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Good fishing but rain needed
  |  First Published: March 2013



This month anglers can expect modestly good fishing in streams and lakes in the high country and low.

Temperatures are still pleasantly high during the day but cool enough at night to stimulate the fish to move into the shallows. Winds have mostly moderated and barometric pressure is mostly conducive to good fishing.

Above all, the ferocious bushfires that have plagued the region are hopefully a thing of the past.

We had one big fire scare, with the Yass bushfire which burnt out 18,000ha north of Childowlah briefly trapping visitors at the State Park and Woolgarlo resorts at Burrinjuck. Our own farm, on the Yass River directly in the path of the fire, was saved when the mighty mob from the rural fire brigade extinguished the blaze after one week of hard work.

Anglers showed a lot of commonsense during the fire season, reporting outbreaks, joining rural fire brigades as needed, staying away when not required and generally being good friends to landholders.

MOUNTAIN LAKES

Trout have gone deep in Jindabyne and Eucumbene and, to a lesser extent, Tantangara, responding to bright sunlight and high air and water temperatures.

During the day most fish show on the sounder at 10m-13m, sitting in a thermocline where they can most easily extract oxygen from the water.

They tend to stay at that depth much of the day but move into shallower water when conditions change – at night, on a particularly cool or overcast day or sometimes when there is heavy rain or a gale.

Trollers have little chance of reaching these fish by flatlining but could get to them with five colours of lead-core line with a deep-diving minnow, or a downrigger with a 1.5kg bomb.

Trolling with small minnows or a single large fly can be deadly technique at this time of year. Try a Baby Merlin, Rapala or Taylor Made hardbody or a large Mrs Simpson, Hamill’s Killer, Woolly Bugger or Jindy Special.

Fly-fishing at night can be highly productive using a Craig’s Nighttime, Woolly Worm, Woolly Bugger or other large wet from late afternoon until about 9pm. Try for a dark night with no moon and little wind.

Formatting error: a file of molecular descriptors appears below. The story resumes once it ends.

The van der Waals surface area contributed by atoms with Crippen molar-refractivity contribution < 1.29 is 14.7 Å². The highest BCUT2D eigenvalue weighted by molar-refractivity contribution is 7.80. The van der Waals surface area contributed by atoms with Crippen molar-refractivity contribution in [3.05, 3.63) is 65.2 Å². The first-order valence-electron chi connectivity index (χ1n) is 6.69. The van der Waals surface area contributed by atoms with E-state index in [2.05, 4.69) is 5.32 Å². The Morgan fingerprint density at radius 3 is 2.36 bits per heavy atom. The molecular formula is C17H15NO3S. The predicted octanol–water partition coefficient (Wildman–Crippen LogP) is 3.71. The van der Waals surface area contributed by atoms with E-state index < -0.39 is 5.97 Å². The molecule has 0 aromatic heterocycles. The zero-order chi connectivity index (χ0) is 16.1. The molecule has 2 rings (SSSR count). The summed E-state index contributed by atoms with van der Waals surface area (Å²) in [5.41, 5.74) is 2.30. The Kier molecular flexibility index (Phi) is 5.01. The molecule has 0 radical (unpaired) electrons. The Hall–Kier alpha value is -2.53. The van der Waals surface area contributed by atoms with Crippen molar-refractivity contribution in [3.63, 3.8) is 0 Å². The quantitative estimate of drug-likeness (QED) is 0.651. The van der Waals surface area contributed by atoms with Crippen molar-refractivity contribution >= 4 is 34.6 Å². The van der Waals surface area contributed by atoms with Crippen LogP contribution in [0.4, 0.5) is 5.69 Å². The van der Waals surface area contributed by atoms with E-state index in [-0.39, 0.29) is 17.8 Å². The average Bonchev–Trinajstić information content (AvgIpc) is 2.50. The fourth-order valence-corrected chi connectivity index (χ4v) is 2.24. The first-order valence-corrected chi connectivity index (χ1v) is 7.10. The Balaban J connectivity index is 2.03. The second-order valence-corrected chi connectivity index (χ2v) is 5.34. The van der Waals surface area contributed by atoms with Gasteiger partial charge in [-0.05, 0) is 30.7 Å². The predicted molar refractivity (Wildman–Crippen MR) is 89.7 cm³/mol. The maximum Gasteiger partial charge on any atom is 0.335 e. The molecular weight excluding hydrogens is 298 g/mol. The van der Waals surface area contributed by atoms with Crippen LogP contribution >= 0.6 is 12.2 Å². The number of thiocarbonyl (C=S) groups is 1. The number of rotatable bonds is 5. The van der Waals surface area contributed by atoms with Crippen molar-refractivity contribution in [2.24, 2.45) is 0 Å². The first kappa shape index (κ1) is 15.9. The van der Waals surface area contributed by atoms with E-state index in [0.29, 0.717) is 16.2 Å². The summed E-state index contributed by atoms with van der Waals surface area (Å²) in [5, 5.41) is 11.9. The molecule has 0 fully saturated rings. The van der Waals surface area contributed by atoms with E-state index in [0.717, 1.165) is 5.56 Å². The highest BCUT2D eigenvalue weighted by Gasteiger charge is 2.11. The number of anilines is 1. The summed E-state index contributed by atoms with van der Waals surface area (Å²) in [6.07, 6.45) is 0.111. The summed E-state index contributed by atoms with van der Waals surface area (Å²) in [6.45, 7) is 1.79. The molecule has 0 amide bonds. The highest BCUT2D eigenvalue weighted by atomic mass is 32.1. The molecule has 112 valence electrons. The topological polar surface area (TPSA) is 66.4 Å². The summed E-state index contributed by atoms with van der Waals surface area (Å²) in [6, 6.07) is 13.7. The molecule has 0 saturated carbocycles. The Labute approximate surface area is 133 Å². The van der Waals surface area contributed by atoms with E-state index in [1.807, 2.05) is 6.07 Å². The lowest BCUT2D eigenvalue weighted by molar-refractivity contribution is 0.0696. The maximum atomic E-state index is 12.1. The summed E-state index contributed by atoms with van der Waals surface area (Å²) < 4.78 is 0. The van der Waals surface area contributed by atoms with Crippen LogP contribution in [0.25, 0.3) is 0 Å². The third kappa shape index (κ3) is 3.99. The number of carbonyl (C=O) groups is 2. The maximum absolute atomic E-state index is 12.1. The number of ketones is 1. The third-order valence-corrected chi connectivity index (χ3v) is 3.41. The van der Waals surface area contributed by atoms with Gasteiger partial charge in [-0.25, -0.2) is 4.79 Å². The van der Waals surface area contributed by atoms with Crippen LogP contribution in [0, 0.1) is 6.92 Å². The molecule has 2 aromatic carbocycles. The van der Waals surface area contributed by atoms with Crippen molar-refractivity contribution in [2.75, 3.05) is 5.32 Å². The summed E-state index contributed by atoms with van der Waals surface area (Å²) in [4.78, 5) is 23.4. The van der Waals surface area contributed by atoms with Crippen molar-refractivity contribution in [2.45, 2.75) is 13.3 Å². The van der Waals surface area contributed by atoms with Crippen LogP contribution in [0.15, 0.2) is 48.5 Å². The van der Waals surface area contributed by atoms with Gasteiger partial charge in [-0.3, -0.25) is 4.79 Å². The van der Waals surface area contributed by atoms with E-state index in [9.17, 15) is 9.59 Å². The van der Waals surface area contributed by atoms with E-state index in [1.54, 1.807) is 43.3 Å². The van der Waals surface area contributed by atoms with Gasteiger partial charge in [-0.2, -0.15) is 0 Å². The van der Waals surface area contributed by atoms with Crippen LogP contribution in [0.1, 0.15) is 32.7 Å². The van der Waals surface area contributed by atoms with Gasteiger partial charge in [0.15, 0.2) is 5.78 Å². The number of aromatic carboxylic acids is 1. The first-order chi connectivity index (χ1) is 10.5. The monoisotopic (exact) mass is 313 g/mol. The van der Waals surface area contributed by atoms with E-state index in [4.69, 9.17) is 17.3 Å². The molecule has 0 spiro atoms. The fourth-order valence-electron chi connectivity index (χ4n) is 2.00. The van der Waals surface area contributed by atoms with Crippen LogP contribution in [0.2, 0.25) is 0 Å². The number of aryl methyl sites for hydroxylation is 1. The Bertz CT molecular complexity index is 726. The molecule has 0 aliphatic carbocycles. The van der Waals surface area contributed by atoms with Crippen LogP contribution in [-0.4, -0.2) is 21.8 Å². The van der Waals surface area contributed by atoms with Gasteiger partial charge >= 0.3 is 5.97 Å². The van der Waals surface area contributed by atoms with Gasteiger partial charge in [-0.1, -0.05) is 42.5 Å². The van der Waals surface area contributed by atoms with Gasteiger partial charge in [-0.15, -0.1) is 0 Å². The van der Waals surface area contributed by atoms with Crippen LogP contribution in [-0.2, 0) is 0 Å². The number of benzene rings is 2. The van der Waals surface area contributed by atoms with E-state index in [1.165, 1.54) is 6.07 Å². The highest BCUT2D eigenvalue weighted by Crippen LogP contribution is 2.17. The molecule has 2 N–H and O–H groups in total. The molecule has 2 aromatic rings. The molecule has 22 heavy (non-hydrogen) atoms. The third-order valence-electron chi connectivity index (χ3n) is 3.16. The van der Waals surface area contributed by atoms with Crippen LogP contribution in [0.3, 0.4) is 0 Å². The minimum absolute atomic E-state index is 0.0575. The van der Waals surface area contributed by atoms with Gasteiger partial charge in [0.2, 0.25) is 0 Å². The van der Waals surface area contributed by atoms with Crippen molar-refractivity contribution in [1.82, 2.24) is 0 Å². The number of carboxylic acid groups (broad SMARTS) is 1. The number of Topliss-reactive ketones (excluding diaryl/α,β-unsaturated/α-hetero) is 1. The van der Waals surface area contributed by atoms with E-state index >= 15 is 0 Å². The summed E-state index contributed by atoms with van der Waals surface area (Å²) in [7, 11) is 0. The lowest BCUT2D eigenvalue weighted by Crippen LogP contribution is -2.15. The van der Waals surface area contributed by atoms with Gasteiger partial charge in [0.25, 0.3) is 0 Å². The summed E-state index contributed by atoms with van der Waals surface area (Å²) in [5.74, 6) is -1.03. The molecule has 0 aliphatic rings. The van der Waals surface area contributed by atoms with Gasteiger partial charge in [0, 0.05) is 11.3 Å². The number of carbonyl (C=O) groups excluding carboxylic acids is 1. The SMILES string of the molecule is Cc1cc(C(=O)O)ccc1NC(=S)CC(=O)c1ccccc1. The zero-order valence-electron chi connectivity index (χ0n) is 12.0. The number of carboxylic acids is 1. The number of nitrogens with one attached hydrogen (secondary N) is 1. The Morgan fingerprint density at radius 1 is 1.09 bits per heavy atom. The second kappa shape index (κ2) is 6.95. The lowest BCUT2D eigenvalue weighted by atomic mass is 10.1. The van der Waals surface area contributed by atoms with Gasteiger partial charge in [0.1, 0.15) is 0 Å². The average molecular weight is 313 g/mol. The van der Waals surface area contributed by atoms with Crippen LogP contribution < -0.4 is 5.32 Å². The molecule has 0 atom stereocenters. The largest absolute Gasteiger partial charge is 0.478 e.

Bank anglers should concentrate on deeper water during the day, fishing steep, shelving banks and old river channels with artificial baits, scrub worms and bardi grubs. Mudeyes or grasshoppers fished under a bubble float or on the bottom with a light running sinker also are worth a try.

Artificial baits now include PowerBait, Gulp, Juro Trout Bait and a new one from Rapala. They all work well but it pays to try a variety on each occasion in case the trout have developed a preference for one. Chunky Cheese Gulp and Lime Twist PowerBait are among the most popular but all can be successful.

STREAMS LOW

Most of the regional trout streams have been gin-clear and running lower than we would have hoped. We have seen mostly small fish and assume any larger fish are hiding under the banks. Many of the really large fish have migrated back to the reservoirs.

It's been difficult to winkle out size fish in the middle of the day and most successes have been on fly very early morning and late afternoon.

Rain is urgently needed to get them on the move. There is plenty of food around in the form of grasshoppers, brown and black beetles, grey and white caddis, black spinners, flying ants and marchflies to keep them active.

LOWLAND LAKES

All of the lowland lakes and feeder streams have been fishing well for Murray cod, golden perch, redfin and carp if you want them. The water has been clear, warm and full of food, keeping the fish simulated.

Canberra's urban lakes have fished particularly well, with cod to 1.07m in Ginninderra, 97cm in Burley Griffin and 95cm in Yerrabi, among others.

Most have been taken on spinnerbaits and classic deep divers as well as the more modern Australian hardbodies.

Best time to fish has been late afternoon but a lot of anglers are experimenting, some successfully, with surface lures at night.

There is a big future for this style of fishing. Give it a try with fizzers, poppers, frogs, mice and other models that create a big surface disturbance.

Golden perch have been at their best late in the afternoon on smaller versions of those lures used for cod, as well as on spoons and spinners.

Best baits have been scrub worms, bardi grubs and live yabbies fished on fluorocarbon leader.

One Lake Tuggeranong angler saw something moving in a plastic bag offshore. Casting and hooking the bag, he found a weary but alive 50cm Murray cod inside.

He wasn't able to ascertain whether the cod had swum into the bag and become trapped or whether it was somebody's catch that had floated away. It is now recovering in the lake.

An interesting new ‘league-style’ Thursday night fishing competition has started on Lake Ginninderra. Anglers are issued with a numbered brag mat and cod or goldens are photographed on the mat and released. Photographs are then forwarded to the base station and winners decided on the length of each species caught.

The competition runs for eight weeks and should provide a lot of fun as well as valuable information on catch rates and future management of the fishery by the ACT Government.

Burrinjuck and Wyangala have fished well in recent month doe cod and goldens on lures, yabbies, shrimps and bardi grubs. Night fishing has been excellent.

Some of the cod catches have been quite spectacular. Two anglers who tried surface lures and slow-trolled spinnerbaits until 3am on Burrinjuck landed 15 cod to 22kg.

Another two who fished the Abercrombie Arm at Wyangala landed and released 42 cod in just two days. It is turning out to be one of the best cod seasons we have seen for a long time.

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